60 Hikes Within 60 Miles of Boston—The Final Five
Well this is it boys and girls—my final update post for 60 Hikes within 60 Miles of Boston. These were the final five hikes. And after all the research and writing and editing this project entailed, I was quite thrilled to be in the home stretch. Perhaps my next post will be talking about the book being printed, or where you can find some book signings in the Boston area, or where you can find a guidebook author and buy him a beer—just a thought.
#56 Franklin State Forest
This is my home turf. I come here all the time. I’ve got a million names for this place: FrankVegas State Forest, Frankadelic State Forest, Franktastic State Forest, Frankadoodle State Forest, you get the idea. I have petitioned the Massachusetts DCR to rename the place Devin and Dad State Forest. I have not yet heard back. I’ll keep you posted.
Most of the trails at Frankenboogie State Forest are multi-use, and there are quite a few motorbikes here on any given day during the summer. The shorter hike I profiled for the Boston book is the smaller chunk of the forest, the loop east of the power lines. It’s a non-motorized trail—just hikers, trail runners, and mountain bikers. This loop, which is also one of the MA DCR Heart Healthy trails for most of the way, is a nice brief ramble through the woods. There’s never too much elevation gain or loss, but a few little hills to get your heart pumping.
I have been coming here since I lived in the area. If I had a buck for every time I went hiking or trail running this loop, I’d have… well… I’d have a lot of bucks! This is a great trail to have practically in my backyard, and for that I am definitely thankful.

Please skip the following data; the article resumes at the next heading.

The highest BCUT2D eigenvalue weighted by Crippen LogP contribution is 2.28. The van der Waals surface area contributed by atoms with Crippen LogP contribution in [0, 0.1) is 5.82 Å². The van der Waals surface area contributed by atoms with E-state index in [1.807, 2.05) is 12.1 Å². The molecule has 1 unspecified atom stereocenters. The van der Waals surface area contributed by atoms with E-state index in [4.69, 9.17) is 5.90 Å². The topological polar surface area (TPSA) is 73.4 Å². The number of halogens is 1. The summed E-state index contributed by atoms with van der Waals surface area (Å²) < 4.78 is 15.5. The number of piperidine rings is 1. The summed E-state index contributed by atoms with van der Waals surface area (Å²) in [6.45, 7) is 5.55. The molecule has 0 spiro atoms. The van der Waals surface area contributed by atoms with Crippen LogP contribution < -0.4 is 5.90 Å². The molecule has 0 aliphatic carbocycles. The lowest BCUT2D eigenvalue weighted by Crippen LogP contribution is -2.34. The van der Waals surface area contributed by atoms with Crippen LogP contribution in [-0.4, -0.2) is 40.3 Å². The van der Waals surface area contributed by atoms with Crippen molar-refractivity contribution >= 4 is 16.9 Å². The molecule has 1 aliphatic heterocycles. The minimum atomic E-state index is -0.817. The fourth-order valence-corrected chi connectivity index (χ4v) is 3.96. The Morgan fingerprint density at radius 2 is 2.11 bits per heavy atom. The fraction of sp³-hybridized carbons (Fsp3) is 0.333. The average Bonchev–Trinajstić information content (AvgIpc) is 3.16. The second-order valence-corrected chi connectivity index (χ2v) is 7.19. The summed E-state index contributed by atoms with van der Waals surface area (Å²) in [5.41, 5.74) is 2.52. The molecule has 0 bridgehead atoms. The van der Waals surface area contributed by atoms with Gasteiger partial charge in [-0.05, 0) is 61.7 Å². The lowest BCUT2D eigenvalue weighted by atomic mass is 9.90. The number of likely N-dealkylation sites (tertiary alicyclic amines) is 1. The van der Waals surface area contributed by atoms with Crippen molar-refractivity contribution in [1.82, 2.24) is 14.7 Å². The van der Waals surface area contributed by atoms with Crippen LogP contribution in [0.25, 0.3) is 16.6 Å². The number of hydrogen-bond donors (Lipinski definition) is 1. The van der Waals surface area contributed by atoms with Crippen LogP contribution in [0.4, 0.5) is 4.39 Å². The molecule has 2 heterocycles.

#57 Douglas State Forest
The hike I did at Douglas State Forest has several notable aspects. First, it is truly in the middle of nowhere. For being within 60 miles of Boston (which I made sure it was), I felt like I was driving around out in western Maine. It was kinda cool, especially once I actually found the forest. Second, it is one of two hikes I did entirely in the slamming down rain. So no notebook. Just taking a ton of pictures and relying on my hopefully not-too-feeble memory.
I will enjoy returning to Douglas State Forest sometime this summer. Wallum Lake looks really cool, it looks like a great spot to spend the day swimming and grilling, and of course hiking. The Coffee House Loop is a perfect mellow hike, not too long but just long enough, not too much up and down, and you pass some dramatically scenic groves and swamp areas. Yep, a perfect day at Douglas Lake would be to set up your base camp down by the picnic area, head out on a Coffee House Loop hike, then jump in Lake Wallum. Although I have no idea where that trail name comes from. Not once hiking through the woods did I see a Dunkin or a Starbucks. False advertising, I say.
#58 Blue Hills: Skyline Trail
There are two trails listed in 60 Hikes within 60 Miles of Boston called the Skyline Trail. And both will test your endurance. For both, you will want to ensure you have plenty of water and plenty of food. And leave early in the morning. And both—while quite close to Boston—will take you deep in the woods and make you feel like your somewhere way out on the Appalachian Trail.